For almost 16 years, legalized abortion has been the law of the land, established by the Supreme Court in a case known as Roe vs. Wade.
That decision's principle--abortion on demand in the first six months of pregnancy--has withstood bombing of abortion clinics and verbal bombasts from those who call abortion murder.
But some suspect the principle may not last much longer than the next round of appointments to the Supreme Court, especially if any of the elderly justices who have voted for abortion on demand die or retire and are replaced by a President strongly opposed to it.
In the first presidential debate this year, Republican George Bush and Democrat Michael Dukakis disagreed squarely on the issue: Dukakis said he personally opposes abortion but believes the choice should be left to the woman. Bush said he opposes legal abortion, except in cases of rape or incest or to save the mother's life, and added: "I oppose abortion and I favor adoption . . . let (these children) come to birth and then put them in a family where they'll be loved."
Abortion versus adoption. What is the reality? Would there be homes in Los Angeles County waiting for those children? What might be the impact on the county's adoptions system, which since 1973 has shifted its focus to the needs of "unadoptables?"
What would be the effects on medical care and other public social support systems if abortions were no longer legal? What would be the fate of "drug babies," AIDS babies and others born afflicted? Does society need to revise its attitudes toward women who place children for adoption?
Most answers are, at best, educated speculation--and enormously contentious.
Pro-choice advocates do a slow burn over what Carol Downer, founder of the Feminist Women's Health Center in Los Angeles and executive director of the national Federation of Feminist Women's Health Centers, calls Bush's "Marie Antoinette, let-them-eat-cake" approach to dealing with unplanned pregnancies.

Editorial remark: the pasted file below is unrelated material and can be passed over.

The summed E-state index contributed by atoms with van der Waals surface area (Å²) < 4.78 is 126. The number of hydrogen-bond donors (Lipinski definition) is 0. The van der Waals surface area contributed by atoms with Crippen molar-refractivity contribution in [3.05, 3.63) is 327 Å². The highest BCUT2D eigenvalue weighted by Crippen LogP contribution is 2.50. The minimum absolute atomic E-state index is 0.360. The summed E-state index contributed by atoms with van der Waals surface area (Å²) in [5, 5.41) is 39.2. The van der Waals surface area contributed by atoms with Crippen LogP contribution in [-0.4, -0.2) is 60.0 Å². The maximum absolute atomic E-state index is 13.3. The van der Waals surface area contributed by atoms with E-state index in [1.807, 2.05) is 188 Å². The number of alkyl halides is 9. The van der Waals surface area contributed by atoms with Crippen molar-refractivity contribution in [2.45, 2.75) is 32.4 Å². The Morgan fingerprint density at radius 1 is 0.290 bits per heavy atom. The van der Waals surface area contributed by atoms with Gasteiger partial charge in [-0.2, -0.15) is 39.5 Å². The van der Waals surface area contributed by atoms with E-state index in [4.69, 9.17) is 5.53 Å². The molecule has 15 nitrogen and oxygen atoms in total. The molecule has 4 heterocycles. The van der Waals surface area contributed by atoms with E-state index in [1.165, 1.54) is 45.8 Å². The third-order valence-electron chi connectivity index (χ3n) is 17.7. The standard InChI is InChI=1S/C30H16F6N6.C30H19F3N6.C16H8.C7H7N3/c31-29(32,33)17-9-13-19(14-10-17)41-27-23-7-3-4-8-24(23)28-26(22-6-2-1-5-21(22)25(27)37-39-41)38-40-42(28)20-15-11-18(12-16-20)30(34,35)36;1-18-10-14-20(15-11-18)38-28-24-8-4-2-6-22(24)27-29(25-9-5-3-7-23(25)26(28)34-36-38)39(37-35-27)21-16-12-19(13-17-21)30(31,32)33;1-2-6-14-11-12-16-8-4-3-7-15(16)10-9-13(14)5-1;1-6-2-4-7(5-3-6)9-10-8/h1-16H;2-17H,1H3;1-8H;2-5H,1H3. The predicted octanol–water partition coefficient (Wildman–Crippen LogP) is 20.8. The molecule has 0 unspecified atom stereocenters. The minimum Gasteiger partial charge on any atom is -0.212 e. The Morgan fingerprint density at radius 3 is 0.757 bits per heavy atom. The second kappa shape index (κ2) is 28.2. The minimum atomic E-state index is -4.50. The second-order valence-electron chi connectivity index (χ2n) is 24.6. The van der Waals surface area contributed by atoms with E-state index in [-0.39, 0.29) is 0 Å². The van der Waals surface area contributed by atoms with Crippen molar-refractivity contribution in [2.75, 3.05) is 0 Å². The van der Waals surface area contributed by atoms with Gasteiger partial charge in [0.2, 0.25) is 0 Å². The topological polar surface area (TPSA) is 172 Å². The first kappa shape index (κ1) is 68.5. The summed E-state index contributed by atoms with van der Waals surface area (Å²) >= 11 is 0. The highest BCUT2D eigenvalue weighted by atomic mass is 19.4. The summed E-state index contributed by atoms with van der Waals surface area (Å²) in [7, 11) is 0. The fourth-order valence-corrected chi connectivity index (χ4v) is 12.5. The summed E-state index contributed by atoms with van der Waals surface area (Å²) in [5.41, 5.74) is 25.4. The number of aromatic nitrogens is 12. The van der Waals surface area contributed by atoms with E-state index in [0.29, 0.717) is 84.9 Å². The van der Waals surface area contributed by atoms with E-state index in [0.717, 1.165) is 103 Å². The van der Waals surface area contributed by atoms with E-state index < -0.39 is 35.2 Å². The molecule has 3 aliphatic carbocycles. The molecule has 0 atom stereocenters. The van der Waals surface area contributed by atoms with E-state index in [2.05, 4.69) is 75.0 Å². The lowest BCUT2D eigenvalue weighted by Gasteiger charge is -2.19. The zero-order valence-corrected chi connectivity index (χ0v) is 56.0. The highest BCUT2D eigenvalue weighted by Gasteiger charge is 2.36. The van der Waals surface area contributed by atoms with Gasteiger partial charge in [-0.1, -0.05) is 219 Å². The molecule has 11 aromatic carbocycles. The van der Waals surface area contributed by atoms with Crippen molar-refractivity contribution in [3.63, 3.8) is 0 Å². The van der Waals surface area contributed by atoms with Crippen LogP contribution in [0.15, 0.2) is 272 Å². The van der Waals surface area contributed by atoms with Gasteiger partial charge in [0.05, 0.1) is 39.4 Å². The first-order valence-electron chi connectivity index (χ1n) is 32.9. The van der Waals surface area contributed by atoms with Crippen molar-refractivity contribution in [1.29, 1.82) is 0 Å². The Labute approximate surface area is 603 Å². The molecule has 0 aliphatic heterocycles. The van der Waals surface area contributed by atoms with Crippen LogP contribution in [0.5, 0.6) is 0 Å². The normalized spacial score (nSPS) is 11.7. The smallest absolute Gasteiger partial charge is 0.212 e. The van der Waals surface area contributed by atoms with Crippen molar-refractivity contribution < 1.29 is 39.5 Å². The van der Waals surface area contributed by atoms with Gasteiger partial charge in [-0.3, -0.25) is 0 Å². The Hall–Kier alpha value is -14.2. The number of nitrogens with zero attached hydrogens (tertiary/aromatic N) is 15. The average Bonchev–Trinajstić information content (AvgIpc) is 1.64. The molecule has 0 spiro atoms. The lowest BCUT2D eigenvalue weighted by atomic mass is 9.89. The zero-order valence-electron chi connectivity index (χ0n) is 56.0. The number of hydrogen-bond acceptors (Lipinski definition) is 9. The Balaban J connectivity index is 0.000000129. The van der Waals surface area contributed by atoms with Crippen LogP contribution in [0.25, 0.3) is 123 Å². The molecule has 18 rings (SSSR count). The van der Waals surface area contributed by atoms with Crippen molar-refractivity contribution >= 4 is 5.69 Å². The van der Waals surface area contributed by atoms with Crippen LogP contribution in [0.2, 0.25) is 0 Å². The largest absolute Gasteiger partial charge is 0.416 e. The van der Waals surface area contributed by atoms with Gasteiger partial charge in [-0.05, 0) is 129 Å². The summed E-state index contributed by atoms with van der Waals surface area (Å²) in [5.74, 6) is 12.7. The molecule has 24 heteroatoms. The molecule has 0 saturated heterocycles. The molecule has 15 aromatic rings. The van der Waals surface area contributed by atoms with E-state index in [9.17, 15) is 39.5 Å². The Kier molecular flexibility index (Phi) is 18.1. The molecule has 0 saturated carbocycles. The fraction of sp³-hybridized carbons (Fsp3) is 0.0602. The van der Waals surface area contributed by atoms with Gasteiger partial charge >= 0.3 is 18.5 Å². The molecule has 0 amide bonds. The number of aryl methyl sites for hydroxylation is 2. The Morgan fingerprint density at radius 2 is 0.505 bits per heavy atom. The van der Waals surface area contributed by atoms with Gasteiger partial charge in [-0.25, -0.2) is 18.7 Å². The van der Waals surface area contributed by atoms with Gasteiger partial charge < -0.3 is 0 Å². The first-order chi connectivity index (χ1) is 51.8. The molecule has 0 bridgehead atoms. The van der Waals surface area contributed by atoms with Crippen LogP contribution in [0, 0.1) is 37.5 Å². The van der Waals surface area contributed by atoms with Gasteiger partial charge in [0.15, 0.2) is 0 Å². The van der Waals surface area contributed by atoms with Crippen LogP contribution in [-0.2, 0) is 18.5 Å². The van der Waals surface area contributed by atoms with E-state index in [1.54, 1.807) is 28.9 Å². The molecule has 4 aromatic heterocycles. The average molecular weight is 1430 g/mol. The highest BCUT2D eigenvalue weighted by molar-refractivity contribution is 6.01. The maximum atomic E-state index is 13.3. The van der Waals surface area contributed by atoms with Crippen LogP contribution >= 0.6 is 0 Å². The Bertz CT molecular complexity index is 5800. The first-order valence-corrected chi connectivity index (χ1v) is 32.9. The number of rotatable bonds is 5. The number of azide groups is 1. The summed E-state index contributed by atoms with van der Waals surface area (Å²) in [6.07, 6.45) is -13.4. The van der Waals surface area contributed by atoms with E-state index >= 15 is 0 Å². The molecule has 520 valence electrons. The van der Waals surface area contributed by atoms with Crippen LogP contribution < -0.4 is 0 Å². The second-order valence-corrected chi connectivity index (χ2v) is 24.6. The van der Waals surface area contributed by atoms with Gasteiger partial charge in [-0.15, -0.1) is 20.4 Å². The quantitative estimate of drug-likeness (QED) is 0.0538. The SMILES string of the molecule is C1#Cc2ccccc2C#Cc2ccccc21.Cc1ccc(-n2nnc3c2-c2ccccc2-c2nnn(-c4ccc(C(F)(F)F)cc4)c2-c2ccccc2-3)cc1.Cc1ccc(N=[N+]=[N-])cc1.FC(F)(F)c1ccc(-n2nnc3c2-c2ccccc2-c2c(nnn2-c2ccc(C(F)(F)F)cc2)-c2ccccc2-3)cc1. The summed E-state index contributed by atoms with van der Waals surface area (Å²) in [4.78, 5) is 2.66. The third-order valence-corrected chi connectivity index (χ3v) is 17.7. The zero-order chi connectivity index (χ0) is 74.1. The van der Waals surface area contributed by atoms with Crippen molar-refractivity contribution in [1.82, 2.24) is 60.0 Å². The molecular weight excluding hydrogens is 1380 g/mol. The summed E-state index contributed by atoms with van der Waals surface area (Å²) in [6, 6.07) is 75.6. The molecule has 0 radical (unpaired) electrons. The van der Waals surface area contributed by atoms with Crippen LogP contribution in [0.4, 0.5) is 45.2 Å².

"If George Bush were willing to make a society where a woman could assure her child of what it needed without having to be dependent on a man, or without having to interfere with her education or without having to destroy her career . . . he and I wouldn't have much disagreement," Downer said. "And, believe me, we would reduce abortion considerably."
Right-to-life proponents take an equally outraged stance: Abortion is murder, they contend, and a society that condones killing a fetus is sick.
"It's really a sad commentary when we take our unadoptables and murder them," said Susan Carpenter-McMillan, president of the Right to Life League of Southern California and of the national Feminists for Life. "You might as well go into all the old folks homes, all the hospitals where people are unwanted, all the prisons, and take a gun and shoot them."
She is irate that "it always gets down to money. We live in the wealthiest country in the world. All we have to do is cut back on our defense and we'll have a lot of money for unwanted human beings."
About 1.5 million abortions are performed each year in the United States, the National Abortion Rights Action League reports. In some people's vision of an ideal world, these children would be born and swiftly find homes with some of the 2 million American families waiting to adopt.
But the reality, said Mollie Cooper, chief of the adoptions division of the Los Angeles County Department of Children's Services, is that the vast majority of the 1,000 or so youngsters now awaiting adoption through the county are "not the most easily adoptable children."
The demand is for infants, especially white babies. In the early 1970s, before abortion was legal, the county was placing 200 to 250 infants for adoption monthly. Now, Cooper said, "our department probably does not place more than 20 to 30 newborns a year."
The agency now functions primarily for "special needs children" who because of their age, race or physical or mental handicaps are hard to place, she explained.
Increasingly, they have been physically or sexually abused or they carry the scars of their mothers' drug addiction.
If Roe vs. Wade were overturned and a bounty of healthy white babies resulted, Cooper wants to be sure that the "older children would not suffer"--that more money and staff would be provided to continue time-intensive services to them.
The statisticians can deduce which women choose legal abortion. But statistics do not tell which women would opt for illegal abortions, which would have their babies and keep them, which would place them for adoption.
Two new extensive surveys by the Alan Guttmacher Institute, a private New York foundation that studies family planning issues, indicate that young, poor, black unmarried women are the most likely to have abortions.